The third way to calculate another date that is not generally recommended for big periods of time, because it can produce wrong results because of leap seconds, leap years, daylight saving time, and so on. The idea here is to add a specific time interval to the current date. For this purpose, we’ll use the dateByAddingTimeInterval: of the NSDate class. In the following example, we calculate a time interval matching to 1.5 hours and we add it to the current date:

Once again, the first two methods are more secure so as to make any kind of date calculations. However, it’s up to you to select the method you prefer.

All the above three examples were adding units in the current date. How about to subtract now a number of days from the current date and calculate that way a date in the past?

The following example does that exactly. At first, a negative amount of days is added to the current date, so it’s possible to result in a past date. Then the outcome is converted to a string with the proper formatting and the final result is quite… interesting:

t44_21_date_in_the_past

All the small code snippets and examples above are good enough to show you the way to calculate new dates by adding positive or negative calendar unit values to a reference date. Feel free to extend the above code fragments and write your own calculations, so you familiarize yourself even more with the above techniques.

Calculating Date Difference

As the title suggests, calculating the difference between two dates is another task that you might have to perform at some point in your programming career, and certainly more than once. In this (last) part of the tutorial, I’m going to give you three ways to calculate the difference of two NSDate objects, and you’ll pick the most suitable to you depending on your needs.

First things first, and before we start let’s define two custom NSDate objects:

With the above date objects ready, let’s see how we can get the date difference as date components. Once again, we’ll use the NSCalendar class and one of its methods that we haven’t seen yet. At the end, we’ll print the components so we see the results. Apparently, it’s easy to do whatever you want or need once you have available at your disposal the date components that represent the date difference. Let’s see how all this works:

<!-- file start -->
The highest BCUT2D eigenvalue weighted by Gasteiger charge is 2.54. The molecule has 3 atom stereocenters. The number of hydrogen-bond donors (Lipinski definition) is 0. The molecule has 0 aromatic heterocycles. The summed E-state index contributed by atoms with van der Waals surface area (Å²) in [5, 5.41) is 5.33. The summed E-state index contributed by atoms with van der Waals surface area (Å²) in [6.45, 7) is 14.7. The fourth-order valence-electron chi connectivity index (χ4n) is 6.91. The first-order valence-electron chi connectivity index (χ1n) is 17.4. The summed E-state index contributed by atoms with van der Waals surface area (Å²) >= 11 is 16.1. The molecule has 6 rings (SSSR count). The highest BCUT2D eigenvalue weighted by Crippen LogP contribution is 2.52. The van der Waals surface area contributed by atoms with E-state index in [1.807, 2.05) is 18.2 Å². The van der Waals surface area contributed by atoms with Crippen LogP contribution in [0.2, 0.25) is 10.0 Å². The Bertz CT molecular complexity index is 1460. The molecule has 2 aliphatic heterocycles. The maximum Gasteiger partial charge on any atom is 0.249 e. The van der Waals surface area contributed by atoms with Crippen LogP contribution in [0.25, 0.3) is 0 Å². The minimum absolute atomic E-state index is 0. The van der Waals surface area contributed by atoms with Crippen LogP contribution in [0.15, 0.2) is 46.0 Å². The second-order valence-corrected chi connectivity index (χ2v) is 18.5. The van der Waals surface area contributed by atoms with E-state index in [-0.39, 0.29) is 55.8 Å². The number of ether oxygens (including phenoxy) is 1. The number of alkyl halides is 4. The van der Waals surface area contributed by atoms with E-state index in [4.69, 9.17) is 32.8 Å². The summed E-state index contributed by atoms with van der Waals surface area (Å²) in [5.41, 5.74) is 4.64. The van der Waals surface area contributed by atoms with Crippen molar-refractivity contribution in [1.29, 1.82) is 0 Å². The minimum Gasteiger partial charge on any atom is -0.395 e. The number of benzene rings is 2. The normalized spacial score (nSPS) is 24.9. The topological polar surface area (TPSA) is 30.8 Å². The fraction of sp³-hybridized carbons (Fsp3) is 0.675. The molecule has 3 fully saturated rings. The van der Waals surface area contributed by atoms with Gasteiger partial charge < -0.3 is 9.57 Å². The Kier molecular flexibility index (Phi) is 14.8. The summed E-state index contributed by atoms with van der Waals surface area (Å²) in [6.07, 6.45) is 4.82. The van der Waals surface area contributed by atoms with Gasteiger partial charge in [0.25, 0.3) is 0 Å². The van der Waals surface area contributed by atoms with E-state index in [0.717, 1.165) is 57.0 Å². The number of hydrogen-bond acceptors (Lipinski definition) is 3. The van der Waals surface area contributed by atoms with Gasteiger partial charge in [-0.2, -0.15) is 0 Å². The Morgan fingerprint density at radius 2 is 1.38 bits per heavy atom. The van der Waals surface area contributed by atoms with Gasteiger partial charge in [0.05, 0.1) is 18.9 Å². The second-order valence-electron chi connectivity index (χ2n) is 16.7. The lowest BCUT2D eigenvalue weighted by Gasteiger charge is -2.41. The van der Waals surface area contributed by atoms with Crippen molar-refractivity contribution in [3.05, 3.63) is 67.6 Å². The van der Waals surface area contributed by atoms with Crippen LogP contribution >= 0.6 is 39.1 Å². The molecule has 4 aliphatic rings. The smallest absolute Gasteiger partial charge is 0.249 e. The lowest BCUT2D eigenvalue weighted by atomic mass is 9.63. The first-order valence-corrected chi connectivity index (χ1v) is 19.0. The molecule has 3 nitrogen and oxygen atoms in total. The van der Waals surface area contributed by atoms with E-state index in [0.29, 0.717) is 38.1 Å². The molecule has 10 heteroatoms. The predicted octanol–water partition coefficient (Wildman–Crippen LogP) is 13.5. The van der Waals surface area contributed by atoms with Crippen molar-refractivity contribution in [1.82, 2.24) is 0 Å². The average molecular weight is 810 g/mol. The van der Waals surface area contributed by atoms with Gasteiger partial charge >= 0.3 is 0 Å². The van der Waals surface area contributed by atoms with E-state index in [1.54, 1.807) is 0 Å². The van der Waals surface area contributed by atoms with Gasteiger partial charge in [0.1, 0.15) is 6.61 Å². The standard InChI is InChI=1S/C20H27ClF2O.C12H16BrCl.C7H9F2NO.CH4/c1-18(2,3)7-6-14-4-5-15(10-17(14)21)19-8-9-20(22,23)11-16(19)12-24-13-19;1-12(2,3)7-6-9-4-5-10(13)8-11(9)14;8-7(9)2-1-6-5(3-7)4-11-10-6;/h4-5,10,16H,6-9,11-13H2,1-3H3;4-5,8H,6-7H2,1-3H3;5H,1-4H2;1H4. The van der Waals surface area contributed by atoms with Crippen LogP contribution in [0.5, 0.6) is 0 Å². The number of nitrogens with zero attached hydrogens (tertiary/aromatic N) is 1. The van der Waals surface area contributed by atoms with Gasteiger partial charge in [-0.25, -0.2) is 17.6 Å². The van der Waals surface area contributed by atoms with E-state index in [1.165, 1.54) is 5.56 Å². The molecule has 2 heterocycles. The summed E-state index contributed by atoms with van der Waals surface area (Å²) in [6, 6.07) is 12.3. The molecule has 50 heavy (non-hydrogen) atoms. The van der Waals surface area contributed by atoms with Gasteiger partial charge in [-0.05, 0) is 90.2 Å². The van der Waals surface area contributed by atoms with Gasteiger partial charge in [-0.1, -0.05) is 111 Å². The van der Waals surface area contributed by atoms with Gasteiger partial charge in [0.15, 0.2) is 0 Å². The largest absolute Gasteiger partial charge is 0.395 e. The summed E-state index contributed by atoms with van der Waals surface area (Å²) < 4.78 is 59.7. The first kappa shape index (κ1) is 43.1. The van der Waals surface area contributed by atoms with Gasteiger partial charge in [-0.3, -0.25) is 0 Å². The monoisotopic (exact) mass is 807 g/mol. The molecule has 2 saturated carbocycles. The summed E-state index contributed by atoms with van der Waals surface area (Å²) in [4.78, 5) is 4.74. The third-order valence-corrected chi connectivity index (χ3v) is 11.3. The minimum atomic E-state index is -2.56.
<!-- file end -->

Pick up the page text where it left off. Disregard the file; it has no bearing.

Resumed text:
t44_22_date_difference1

The new method presented here is the components:fromDate:toDate:options:, and once again the first parameter is an array of NSCalendarUnit values. Note that in case the first date is later than the second date, then the values are returned as negative numbers.

For the other two methods that calculate the date difference, we’re going to use for first time the NSDateComponentsFormatter class, which offers various methods that automatically perform the calculation and return a formatted string. At first, let’s initialize a respective object, and let’s specify just one of its properties for now:

The unitsStyle property dictates the dateComponentsFormatter how the final string that describes the date difference should be formatted, and more specifically, what should be the style of the displayed date units. For example, by using the Full style, the day name, the month name, etc., will be displayed as normal, full-length words. If however we would have used the Abbreviated style, then an abbreviation of those names would appear. You can find a full list regarding the units style here.

Back to the date difference, this time we’re going to calculate the time interval between the two dates first. Then, this interval will be passed as a parameter to the stringFromTimeInterval: method of the NSDateComponentFormatter class, and a formatted string will be printed with the desired difference:

t44_23_date_difference2

Finally, in the last way that I’m presenting you for calculating date difference, both dates must be provided as parameters to a method called stringFromDate:toDate: of the NSDateComponentsFormatter class. However, there’s a requirement needed to be fulfilled before using that method: At least one calendar unit must be set in a property named allowedUnits, otherwise the method will return a nil value. So, let’s “tell” it what units we desire to have, and then let it give us the difference:

t44_24_date_difference3

Summary

As I said in the introduction, working with NSDate objects in your projects is something quite common, and definitely it cannot be avoided. Undeniably, it’s not one of the most favorite topics of the programmers, therefore I tried in the previous parts and through small examples to show to you that is actually easy to deal with dates. All the aspects of the NSDate and the other related classes presented in this tutorial had one common goal: To give you small and fast techniques that will get your job done in just two or three lines of code. I’d like to hope that this content will work as a guide for you, especially if you’re a new developer. Until next time, keep… “dating”!